The Battle of Pool Cleaners: Pressure-Side vs. Suction-Side Pool Cleaner

The Battle of Pool Cleaners: Pressure-Side vs. Suction-Side Pool Cleaner

Not every household has a pool; that’s why owning one is bliss. It’s a privilege to have one just outside your doorsteps. You can enjoy a summer afternoon dipping in its cool, crystal-clear water with your family or friends.

But pool ownership is not all fun. Unless you are rich enough to pay for a professional cleaning service at least twice a month, pool cleaning on your own is both a painstaking and time-consuming task.

Using the traditional scrub-and-brush method can give a great result after long hours of hard labor and muscle fatigue. If you have neither the money nor the patience to clean the pool, there is no better way to clean it than to use a pool cleaner.

Why You Need a Pool Cleaner

With a pool cleaner, you no longer have to worry about pool maintenance. You can do it any time and as many times as you like.

The main reason why you need a pool cleaner is to give you time for other things. Instead of devoting long hours scrubbing floor tiles, use a pool cleaner instead so that you can play with your kids or pets or cook dinner for your family. When you invest in smart pool cleaners, all you have to do is turn it on, program it, and let the device do its job. Just go back after a few hours to check if the cleaning is done.

In terms of practicality, investing in a quality pool cleaner can save you more money than hiring a pool cleaning service. Choose an energy-efficient device to save on your energy bill. An automatic switch feature that turns off the machine also allows you to save on energy.

Pressure-Side Pool Cleaner: Pros and Cons

Many pool owners use a pressure-side cleaner. With this type, the device is attached to the pressure sideline to move the cleaner around. The machine sucks dirty water and filters it before being pushed back into the pool. Hence, you need an additional booster pump to push the water outside the cleaner and create a jet stream. The jet stream moves the cleaner around your pool to loosen up debris and guide them into the filter bag. If your pool has no plumbing built with a booster pump, pressure side cleaner will not work at all.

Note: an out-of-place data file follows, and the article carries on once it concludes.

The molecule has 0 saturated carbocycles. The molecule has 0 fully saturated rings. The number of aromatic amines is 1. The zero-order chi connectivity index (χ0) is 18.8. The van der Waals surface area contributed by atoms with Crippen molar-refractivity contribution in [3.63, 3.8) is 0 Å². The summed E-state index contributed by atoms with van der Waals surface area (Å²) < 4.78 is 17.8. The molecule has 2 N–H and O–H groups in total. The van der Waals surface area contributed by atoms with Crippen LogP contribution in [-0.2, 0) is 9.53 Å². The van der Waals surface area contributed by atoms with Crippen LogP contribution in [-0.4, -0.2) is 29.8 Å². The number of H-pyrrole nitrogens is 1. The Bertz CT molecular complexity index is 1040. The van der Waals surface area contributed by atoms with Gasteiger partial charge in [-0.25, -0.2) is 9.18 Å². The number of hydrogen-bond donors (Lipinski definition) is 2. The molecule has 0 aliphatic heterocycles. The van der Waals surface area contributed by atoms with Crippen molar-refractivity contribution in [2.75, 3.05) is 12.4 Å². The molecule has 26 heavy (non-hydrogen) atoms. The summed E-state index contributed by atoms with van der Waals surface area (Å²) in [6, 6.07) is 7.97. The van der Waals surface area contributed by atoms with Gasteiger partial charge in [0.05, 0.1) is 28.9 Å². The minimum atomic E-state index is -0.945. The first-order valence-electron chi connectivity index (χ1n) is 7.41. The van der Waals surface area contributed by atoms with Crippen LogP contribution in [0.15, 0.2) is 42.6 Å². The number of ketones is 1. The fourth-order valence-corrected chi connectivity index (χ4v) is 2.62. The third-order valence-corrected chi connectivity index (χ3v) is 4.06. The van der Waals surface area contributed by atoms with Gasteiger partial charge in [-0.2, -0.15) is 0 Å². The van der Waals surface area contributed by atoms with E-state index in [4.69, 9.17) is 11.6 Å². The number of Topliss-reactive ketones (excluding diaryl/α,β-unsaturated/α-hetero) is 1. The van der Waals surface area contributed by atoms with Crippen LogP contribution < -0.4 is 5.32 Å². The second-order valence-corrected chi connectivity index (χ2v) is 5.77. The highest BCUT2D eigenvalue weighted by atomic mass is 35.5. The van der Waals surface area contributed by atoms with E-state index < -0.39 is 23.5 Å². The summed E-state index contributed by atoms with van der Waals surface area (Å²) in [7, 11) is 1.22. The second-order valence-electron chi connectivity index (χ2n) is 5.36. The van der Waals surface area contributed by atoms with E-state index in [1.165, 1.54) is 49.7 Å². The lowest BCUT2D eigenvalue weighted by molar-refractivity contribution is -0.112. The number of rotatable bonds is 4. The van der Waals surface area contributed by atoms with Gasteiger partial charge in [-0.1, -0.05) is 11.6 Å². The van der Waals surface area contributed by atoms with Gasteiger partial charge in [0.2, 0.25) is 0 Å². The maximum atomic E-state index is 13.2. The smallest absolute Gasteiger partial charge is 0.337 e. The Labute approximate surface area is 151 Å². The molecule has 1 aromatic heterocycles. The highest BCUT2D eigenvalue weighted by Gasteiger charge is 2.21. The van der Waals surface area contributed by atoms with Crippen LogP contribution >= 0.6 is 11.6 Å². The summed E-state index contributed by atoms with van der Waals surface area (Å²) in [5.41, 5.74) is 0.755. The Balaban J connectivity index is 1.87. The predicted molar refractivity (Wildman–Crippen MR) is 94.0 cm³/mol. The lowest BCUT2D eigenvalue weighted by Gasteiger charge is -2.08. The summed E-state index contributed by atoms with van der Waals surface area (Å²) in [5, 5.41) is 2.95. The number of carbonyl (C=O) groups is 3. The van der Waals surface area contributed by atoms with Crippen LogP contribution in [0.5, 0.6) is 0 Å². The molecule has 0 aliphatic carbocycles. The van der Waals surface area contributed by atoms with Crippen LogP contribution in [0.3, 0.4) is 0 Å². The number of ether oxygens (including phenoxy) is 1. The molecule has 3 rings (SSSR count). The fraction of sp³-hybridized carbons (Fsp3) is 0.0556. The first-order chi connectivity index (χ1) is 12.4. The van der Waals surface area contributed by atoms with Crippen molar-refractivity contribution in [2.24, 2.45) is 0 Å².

Pressure-side cleaners don’t use the pool’s filtration system to filter out dirt. Instead, it has its filtration bag to catch debris. This feature saves you from emptying the pump basket or does backwashing after the cleaning session. For more information on a pressure-side pool cleaner, you can go to


  • Less expensive than other types of pool cleaners;
  • It doesn’t put stress on the pool filtration system;
  • Easy to maintain;
  • Effectively removes medium and heavy debris;
  • Finer particles flow into the filter bag or the pool’s filtrations system.


  • Need plumbing for booster pumps, which can cost you more;
  • Additional electricity cost to run the second pump.

Suction-Side Pool Cleaner: Pros and Cons

In suction-side cleaners, you need to attach the primary device to the filtration system of the pool. It takes out the debris and algae by scrubbing the floor surface. The wastes are guided into the pump basket of the pool’s filtration system.

The machine’s hose is either connected to either a suction line or directly to your skimmer. Suction cleaners use an internal turbine, which is energized through the force of the pump’s suction power.

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  • Probably the cheapest models out of all automatic cleaners;
  • Easy maintenance since the device only uses a few moving parts that have the potential to break;
  • Can do a decent job in picking up small to medium-sized debris.


  • Puts a lot of strain on the pool’s filtration system.
  • Debris goes directly to the pump strainer, which can cause low water circulation.
  • You need to empty the pump basket regularly to keep the cleaner working.
  • Dirt and debris are deposited into the filter. You have to backwash the filter after each cleaning session to clean it.

Side-by-Side Comparison

Categories Pressure-Side Suction-Side
How it works Pushes the water through the cleaner to filter it. Suck water into the pump, where it passes through the pool’s filtration system.
Water agitation ability Excellent Mild
Works with bigger debris (e.g. leaves) Good Poor
Operation Cost $$ $
Machine maintenance $$ $  
Market price $$ $  

Pro tip: You can watch a video explanation to elaborate on these two types of pool cleaner’s key differences.

The type of pool cleaner you need depends on many factors, including pool size, how dirty your pool becomes in a specific period, and how much budget you have.

Typically, pressure cleaners cost twice as much as suction cleaners. A quick research in Google points out that while the average cost price of suction-side is between $100 and $400, a pressure-side cleaner can go as high as $900. If you consider the additional cost for using a booster pump while cleaning, a pressure-side cleaner is costly than the suction side type.

On a positive note, the pressure-side is way more effective in cleaning the pool. It’s also faster and more convenient since you don’t need to do backwashing after every cleaning session.

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